Clients can enjoy the scenery from the barge’s open-air deck. // © 2013 French Country Waterways
River cruising is growing quickly, but there is a similar way to travel Europe’s rivers — barging on canals. Barges are like floating hotels with as few as eight passengers and are often quite opulent. An example is the small fleet of French Country Waterways, a U.S.-based company that offers stylish, high-quality barging experiences in Europe.
I recently experienced a six-night cruise in the Champagne region of France onboard the cruise line’s 12-passenger Adrienne.
Passengers are collected from the Raphael, a classic Paris hotel. To get to the barge, they are driven in a comfortable Mercedes executive bus to Chalons-en-Champagne, around a 90-minute drive from the city.
Arrivals are handled smoothly, with champagne and canapes on offer from the smartly dressed professional crew, all fluent in English.
The lower deck has six double staterooms (on my cruise one was set up as a twin), all spacious with adequate wardrobes and drawers. Bathrooms are a good size and the showers are first class. Amenities are by Lanvin. The decor, like the rest of the vessel, is a pleasing combination of 18th-century French manor and modern functionality — such as the efficient air conditioning.
The main deck hosts an elegant lounge, dining room and bar. The galley is aft, while forward is a partly covered deck with tables and chairs. This makes a wonderful platform to sit and watch France go by. Passing through locks makes it easy to step on shore and walk or bike to the next stop. Barging enthusiasts will say that this is the most significant difference between canal and river cruising.
Onboard, the passengers are mostly American, 50-plus, wealthy and well-traveled (minimum age is 18). Occasionally, a few Australians are onboard. One Florida resident was on his third trip, while another was there because a colleague in his golf club “who has been everywhere, said it was the best vacation he’s ever had.”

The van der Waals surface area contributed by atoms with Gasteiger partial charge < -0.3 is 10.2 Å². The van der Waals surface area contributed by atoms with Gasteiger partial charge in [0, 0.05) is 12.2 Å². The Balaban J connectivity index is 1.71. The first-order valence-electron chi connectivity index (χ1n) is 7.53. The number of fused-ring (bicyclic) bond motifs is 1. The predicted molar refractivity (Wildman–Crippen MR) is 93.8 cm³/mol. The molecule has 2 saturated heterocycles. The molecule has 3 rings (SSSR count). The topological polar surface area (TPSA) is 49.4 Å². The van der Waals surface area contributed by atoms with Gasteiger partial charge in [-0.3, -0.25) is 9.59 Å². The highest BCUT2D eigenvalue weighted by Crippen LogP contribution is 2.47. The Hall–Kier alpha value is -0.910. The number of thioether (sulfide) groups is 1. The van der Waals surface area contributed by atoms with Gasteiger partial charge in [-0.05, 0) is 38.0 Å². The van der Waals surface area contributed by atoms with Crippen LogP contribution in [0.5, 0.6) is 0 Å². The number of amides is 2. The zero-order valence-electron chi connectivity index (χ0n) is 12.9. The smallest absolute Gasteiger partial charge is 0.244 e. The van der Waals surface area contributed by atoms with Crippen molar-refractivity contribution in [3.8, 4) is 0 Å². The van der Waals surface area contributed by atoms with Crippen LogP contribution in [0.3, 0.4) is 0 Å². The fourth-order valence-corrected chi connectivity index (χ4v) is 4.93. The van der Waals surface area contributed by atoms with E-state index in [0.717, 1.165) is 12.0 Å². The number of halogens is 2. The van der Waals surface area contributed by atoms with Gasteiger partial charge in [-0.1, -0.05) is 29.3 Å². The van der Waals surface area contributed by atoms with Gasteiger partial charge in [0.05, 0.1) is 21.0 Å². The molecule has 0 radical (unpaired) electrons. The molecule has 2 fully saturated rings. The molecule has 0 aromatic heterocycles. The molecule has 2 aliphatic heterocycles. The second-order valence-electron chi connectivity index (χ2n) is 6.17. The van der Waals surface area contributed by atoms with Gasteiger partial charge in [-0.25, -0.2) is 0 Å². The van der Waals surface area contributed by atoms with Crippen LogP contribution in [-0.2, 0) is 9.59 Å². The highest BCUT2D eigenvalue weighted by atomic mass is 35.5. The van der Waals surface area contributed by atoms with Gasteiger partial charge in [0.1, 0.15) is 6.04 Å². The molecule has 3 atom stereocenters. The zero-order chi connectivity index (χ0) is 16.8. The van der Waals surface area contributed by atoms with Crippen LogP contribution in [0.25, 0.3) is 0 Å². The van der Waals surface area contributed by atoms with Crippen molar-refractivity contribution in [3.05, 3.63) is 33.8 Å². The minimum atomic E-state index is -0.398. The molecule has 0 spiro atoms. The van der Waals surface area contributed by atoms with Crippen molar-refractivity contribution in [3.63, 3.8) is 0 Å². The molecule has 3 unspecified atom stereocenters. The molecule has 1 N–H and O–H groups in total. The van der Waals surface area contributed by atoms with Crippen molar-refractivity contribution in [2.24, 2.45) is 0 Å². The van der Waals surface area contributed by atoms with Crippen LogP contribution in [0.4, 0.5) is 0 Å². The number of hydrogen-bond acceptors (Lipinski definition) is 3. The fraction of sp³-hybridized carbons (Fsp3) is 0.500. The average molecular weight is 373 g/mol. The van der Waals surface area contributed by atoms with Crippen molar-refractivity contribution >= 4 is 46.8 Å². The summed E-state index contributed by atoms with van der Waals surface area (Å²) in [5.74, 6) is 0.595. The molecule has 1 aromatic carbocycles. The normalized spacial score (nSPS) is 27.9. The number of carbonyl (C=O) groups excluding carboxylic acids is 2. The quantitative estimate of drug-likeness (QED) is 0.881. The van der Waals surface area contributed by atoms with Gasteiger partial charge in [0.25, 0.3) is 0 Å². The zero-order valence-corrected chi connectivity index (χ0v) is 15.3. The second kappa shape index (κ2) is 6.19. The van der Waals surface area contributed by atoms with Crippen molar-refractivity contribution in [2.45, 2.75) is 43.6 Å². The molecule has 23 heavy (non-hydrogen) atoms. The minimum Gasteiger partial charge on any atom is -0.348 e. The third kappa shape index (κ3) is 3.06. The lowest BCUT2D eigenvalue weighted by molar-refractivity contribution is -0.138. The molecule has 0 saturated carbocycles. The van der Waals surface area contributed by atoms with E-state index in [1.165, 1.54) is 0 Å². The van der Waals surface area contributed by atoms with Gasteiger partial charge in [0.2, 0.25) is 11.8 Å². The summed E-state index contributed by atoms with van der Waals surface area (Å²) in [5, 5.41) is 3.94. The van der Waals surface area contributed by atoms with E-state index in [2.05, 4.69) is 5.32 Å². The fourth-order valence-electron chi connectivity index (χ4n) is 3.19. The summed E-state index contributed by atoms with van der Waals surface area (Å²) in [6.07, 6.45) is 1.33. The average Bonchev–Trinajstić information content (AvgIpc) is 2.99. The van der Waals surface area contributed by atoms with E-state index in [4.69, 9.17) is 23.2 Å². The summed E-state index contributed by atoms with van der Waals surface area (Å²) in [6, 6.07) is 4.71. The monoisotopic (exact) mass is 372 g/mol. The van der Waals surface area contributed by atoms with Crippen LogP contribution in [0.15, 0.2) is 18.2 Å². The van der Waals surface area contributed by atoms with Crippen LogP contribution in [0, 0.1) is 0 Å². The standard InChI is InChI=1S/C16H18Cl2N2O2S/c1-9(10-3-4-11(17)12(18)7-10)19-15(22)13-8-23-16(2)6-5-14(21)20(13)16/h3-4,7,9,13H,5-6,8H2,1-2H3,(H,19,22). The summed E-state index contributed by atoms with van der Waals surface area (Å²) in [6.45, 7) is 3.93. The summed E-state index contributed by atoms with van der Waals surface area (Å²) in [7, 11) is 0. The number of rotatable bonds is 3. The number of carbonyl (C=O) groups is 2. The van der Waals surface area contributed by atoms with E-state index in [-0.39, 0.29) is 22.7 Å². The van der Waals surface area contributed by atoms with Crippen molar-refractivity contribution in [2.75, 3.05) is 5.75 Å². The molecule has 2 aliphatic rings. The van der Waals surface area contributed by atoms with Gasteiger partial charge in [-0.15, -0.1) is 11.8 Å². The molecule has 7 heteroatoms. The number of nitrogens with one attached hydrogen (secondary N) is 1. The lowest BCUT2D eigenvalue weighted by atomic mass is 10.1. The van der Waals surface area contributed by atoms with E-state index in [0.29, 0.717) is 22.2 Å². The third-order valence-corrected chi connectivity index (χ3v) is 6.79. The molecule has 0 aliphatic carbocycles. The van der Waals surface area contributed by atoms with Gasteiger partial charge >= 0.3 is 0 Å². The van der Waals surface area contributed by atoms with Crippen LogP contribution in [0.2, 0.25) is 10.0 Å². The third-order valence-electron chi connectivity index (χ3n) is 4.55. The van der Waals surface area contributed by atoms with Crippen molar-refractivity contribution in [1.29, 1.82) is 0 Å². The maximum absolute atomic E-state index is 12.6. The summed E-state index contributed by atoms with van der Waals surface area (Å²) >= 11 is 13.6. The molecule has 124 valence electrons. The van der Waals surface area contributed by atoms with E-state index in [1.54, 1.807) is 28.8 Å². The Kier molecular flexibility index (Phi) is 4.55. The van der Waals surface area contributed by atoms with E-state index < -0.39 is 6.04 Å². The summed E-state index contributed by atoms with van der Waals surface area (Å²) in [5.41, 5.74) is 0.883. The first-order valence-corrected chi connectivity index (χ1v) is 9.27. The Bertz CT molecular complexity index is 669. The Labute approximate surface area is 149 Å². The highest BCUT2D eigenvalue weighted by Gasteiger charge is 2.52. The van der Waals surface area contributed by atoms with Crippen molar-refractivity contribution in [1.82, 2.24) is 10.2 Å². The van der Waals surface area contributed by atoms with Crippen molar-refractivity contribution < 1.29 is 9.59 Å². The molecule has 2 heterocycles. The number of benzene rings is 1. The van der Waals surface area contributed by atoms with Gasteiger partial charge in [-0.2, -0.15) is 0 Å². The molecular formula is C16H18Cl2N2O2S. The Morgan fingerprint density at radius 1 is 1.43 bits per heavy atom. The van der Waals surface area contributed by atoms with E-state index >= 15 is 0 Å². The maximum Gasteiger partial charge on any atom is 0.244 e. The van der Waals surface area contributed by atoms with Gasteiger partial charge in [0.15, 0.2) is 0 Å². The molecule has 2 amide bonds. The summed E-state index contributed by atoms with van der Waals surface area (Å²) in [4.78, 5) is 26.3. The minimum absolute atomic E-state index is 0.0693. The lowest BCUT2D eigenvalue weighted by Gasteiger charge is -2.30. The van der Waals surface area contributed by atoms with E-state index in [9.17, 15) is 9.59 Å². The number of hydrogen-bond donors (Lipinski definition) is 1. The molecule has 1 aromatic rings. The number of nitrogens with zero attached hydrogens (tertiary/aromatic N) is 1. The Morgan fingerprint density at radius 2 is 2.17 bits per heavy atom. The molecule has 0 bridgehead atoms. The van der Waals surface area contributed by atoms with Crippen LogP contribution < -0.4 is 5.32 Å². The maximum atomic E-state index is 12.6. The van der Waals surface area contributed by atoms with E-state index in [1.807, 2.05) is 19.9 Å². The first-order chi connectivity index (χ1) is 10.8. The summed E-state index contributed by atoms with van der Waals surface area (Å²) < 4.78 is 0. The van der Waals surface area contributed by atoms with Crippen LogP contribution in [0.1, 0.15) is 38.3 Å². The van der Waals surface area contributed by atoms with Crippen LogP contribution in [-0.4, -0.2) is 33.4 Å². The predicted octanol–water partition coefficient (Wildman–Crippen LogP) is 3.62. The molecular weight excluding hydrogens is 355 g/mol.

It’s not hard to enjoy the Champagne region, with its legendary wine and food. The history extends back to the Roman era and the area has endured two world wars.
Each day, there was an excursion. The first was to Reims, a center for champagne, which is also known for its magnificent cathedral. Our bus driver doubled as a well-informed, multilingual tour guide, and we also had a chance to research the region on our own thanks to the barge’s onboard Wi-Fi.
The second day, we visited the town of Ludes, where we were taken deep into the cellars of the Champagne house, Ployez-Jacquemart. This small, family-owned company also provided a tasting of a vintage champagne.
We stopped next in Epernay, where we visited the grand cellars of Moet & Chandon. In what appeared to be a very special tour (superior to a public visit, which costs $35), we shared two bottles of a vintage Dom Perignon, which is Moet & Chandon’s top brand. Next, our barge joined the River Marne, and we tied up at the town of Chateau-Thierry, a delightful setting with a history of fearsome battles, including Belleau Wood, where American forces won a great victory but suffered terrible losses in World War I.
Our final excursion was to a brie cheesemaker, where our tasting came with a 2009 Bordeaux wine. It was an appropriate ending for a week that was mostly about gastronomy.